A quick method of checking the reproducibility of ICs is to plot the R0 values as a line graph, which given equal amounts of high quality RNA across all samples, should give a straight line. This is of course an ideal, and due to differences in RNA quality, spectrophotometric inaccuracy, differences in RT efficiency and biological variance, such a plot is likely to be far from linear. However, a second IC conducted on the same cDNA should provide a similar profile if IC expression accurately reflects RNA loading, and indeed this is the case (Figure 6.4A). As the level of IC expression may differ quite dramatically, samples should be normalized to the mean to transform the data to a common scale. Additional ICs should provide comparable profiles, with deviations due to differential regulation, differences in expression variance and measurement errors. The presence of a common pattern of expression with different ICs should be representative of RNA loading, and differences in the expression profile of ICs may indicate that one of the ICs is affected by the experimental procedure. Such an approach provides additional confidence that the normalization procedure used is in fact reliable.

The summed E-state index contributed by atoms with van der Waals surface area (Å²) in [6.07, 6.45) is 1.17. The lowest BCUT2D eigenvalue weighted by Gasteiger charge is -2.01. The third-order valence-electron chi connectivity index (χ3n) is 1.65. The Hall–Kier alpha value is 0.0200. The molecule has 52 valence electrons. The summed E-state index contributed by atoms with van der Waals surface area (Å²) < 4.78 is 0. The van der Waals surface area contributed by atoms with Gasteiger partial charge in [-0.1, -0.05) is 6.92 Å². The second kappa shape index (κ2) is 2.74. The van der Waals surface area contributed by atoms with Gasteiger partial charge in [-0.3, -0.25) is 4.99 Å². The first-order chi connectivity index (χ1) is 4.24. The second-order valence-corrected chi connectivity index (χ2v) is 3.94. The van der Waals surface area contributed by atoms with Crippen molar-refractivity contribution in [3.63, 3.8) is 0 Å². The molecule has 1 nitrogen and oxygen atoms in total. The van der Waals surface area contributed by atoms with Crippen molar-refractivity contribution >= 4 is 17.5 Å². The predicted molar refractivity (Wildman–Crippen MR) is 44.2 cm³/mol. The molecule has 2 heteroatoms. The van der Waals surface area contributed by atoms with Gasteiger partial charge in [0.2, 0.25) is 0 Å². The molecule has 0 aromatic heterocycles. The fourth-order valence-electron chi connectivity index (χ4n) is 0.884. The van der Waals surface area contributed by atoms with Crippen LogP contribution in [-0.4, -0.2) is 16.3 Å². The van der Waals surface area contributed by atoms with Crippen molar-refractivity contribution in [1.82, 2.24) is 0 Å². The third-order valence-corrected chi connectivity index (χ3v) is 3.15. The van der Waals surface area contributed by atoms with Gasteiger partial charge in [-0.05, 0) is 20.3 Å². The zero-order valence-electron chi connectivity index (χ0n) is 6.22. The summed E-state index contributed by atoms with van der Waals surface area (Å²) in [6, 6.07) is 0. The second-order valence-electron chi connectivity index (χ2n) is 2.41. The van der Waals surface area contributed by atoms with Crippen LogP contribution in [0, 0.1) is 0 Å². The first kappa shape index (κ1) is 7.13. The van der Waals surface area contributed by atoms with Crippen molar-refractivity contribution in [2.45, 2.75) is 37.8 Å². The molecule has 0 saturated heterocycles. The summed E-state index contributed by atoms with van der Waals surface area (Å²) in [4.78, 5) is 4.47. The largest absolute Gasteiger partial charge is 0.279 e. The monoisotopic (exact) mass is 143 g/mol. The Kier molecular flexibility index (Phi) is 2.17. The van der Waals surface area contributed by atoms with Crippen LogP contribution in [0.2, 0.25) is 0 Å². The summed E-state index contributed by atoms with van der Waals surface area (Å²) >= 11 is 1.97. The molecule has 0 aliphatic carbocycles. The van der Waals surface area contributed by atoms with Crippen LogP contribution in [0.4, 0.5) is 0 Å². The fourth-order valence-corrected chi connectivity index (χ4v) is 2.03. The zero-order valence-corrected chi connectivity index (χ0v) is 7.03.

A quick method of checking the suitability of ICs is to calculate the mean squared error (MSE) of the expression for each sample (mean normalized as noted above). This is simply a measure of the within sample variance, which will be low if the expression patterns of all IC genes are comparable across all samples, and high if the expression profiles are dissimilar. The contribution of each IC and each sample to the total sum of squares (SStota¡) can be used to determine which samples and/or genes are the greatest source of variance, and may be applied as a basis for sample or IC exclusion (Figure 6.4B and 6.4C, respectively).
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